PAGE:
This proposal has evolved since it was first put forward, when it said the UK should gain (or regain; we left in 1972 when we joined the EEC, under Edward Heath) temporary membership of EFTA for a few years until we negotiate a strong free trade deal.
However, the consensus in European diplomatic circles is that current members as well as the EU would be against temporary UK membership of the bloc.
Now, Norway is being pitched as an indefinite solution to a deal that looks likely to die on the doorstep of Parliament.
Conservatives such as George Freeman are claiming this proposal enjoys cross-party support and is "the only sensible way to deliver the EU referendum result".
Indeed, it's rumoured some cabinet ministers are willing to get on board with this option if the draft agreement falls in the Commons.
Prime minister's deal
The Conservatives who openly support the prime minister's deal are mainly made up of loyal government ministers.
The trouble is, there currently still aren't enough of them to get the prime minister's deal through Parliament - and there's still no ruling out even more ministerial resignations than we've already seen in between now and voting day.
Then there are the pragmatic backbenchers (see below for another breed of pragmatists who openly criticise the deal).
This group would normally make up a large, silent majority chunk in the middle of the party, shielding themselves from the din of ardent Leavers and Remainers.
They're normally loyal to party policy and vote accordingly on Brexit matters.
However, Theresa May's deal has melted away support even from this tribe, who were in fact dangerously shaky in numbers even before the deal was unveiled thanks to the Conservatives' lack of a working majority.
Though clear in their opposition to the prime minister's deal, not all Conservatives are giving up on it altogether.
The bulk of this tribe are made up of MPs who have serious concerns about the backstop proposals for Northern Ireland.
Daniel Kawczynski, MP for Shrewsbury, has emphasised the extent to which the backstop remains a sticking point with many backbenchers: "It is interesting the number of Conservative MPs that like me will swallow everything else they are not happy with, and may be persuaded.
"But the issue of part of the country being treated different to the rest is something many of us find completely unacceptable."
This group also includes the DUP, with leader Arlene Foster insisting that Theresa May can find "a third way, a better way".
However, other recent comments by Ms Foster, suggesting a Jeremy Corbyn-led government is preferable to the prime minister's deal, would relocate the Northern Irish party into a far more extreme tribe than this one.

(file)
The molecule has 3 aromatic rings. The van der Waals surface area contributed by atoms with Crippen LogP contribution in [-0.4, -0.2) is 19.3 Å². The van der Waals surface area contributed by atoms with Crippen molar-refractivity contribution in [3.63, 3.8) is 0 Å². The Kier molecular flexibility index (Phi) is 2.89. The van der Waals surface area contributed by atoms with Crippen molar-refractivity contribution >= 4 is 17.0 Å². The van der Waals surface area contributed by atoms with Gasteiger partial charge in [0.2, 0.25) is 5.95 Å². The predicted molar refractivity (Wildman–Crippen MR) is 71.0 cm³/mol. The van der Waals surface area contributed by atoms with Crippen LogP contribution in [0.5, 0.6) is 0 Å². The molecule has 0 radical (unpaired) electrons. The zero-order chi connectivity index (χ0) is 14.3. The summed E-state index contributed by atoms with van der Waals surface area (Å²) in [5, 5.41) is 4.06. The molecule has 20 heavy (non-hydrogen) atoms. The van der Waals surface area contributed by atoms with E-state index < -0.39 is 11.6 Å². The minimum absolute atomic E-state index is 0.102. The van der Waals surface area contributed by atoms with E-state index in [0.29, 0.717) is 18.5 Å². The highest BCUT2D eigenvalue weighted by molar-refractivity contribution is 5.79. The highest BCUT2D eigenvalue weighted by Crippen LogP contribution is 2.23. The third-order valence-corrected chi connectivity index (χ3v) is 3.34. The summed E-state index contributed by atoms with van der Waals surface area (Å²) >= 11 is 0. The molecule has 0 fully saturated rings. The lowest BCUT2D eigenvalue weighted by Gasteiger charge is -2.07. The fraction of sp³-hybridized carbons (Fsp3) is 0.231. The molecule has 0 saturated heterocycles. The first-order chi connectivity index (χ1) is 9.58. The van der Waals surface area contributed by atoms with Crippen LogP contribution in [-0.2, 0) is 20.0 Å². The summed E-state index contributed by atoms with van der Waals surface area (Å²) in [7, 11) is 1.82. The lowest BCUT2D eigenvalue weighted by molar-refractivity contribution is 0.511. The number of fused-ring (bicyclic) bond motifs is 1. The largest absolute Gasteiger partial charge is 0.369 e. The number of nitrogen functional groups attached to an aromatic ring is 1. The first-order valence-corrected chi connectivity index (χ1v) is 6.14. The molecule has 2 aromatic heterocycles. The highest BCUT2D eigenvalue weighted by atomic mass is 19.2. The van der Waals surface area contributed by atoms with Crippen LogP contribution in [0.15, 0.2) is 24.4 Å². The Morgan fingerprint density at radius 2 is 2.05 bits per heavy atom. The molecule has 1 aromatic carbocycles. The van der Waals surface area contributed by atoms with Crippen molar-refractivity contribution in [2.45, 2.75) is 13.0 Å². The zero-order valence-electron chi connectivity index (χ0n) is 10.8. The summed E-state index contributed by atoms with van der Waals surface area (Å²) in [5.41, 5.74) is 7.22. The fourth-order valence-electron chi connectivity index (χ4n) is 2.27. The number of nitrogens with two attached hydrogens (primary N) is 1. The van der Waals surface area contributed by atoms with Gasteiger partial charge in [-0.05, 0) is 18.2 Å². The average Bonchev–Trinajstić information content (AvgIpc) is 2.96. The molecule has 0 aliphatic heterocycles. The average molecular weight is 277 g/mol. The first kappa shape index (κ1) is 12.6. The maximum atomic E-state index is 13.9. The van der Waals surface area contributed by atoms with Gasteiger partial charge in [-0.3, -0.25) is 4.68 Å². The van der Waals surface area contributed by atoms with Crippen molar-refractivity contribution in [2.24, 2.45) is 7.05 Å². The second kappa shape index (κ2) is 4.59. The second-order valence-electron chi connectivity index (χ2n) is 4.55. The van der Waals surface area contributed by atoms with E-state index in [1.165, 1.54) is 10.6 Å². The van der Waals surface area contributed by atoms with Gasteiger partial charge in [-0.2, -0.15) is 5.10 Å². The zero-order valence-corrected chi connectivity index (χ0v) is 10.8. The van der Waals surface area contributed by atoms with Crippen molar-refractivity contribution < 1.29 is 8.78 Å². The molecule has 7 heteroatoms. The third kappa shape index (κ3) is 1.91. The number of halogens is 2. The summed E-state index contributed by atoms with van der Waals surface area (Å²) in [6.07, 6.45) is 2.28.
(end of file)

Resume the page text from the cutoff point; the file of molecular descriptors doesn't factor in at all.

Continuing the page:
Others have pointed to what they see as the positives in May's deal, such as ending freedom of movement and shielding the UK economy from the uncertainty of a no-deal Brexit.
Some also stress that there is room for more manoeuvre on the details of the future relationship.
But these upsides have so far failed to surmount other concerns, such as those surrounding aspects of the transition period, the role of the European Court of Justice and the £39bn "divorce payment".
These are the Conservatives who despite their distaste for the deal, are supporting it through gritted teeth.
It could be that many of these are choosing not to publicly state their position either way as of yet, but will begrudgingly cast their vote in favour when it comes to the day due to a lack of other options.
Theresa May will certainly be hoping this group increases in number in the coming weeks, as it seems clear that winning over direct converts from either side in large numbers is unlikely.
Lead pragmatist Nicky Morgan, previously of the Norway tribe, has called on MPs to discard their "entrenched positions" and back the prime minister.
Ken Clarke dubbed the deal "a bit of a dog's breakfast", but has vowed to support it regardless - despite being a veteran Remainer.
This tribe would probably have viewed any deal as worse than staying in the EU.
Many privately support another referendum, but have yet to join the handful of Tory MPs who openly back the People's Vote campaign, alongside the likes of Justine Greening and Dominic Grieve.
If the prime minister's deal is rejected, a large group of MPs currently keeping quiet could come out to publicly support another referendum, aligning themselves with many Labour MPs.
Other parts of the tribe are hoping an EU Supreme Court ruling will see the UK being able to unilaterally revoke Article 50, potentially paving the way to cancel Brexit altogether.
After Jo Johnson's recent resignation as a government minister and support for this option, the People's Vote campaign has received a Tory boost. This option is being sold as the only way to solve the current impasse in Parliament.
These Tories also campaign across party lines and stand shoulder-to-shoulder with Labour MPs such as Chuka Ummuna. The People's Vote campaign's march in Westminster recently attracted hundreds of thousands of supporters.
The campaign also has the support of former Prime Minister John Major, who told the BBC as early as July that the case for another referendum was "morally justified".
Leading campaigner Anna Soubry told the BBC: "The best deal we have with the EU is the current deal…people are realising our country has made a terrible mistake."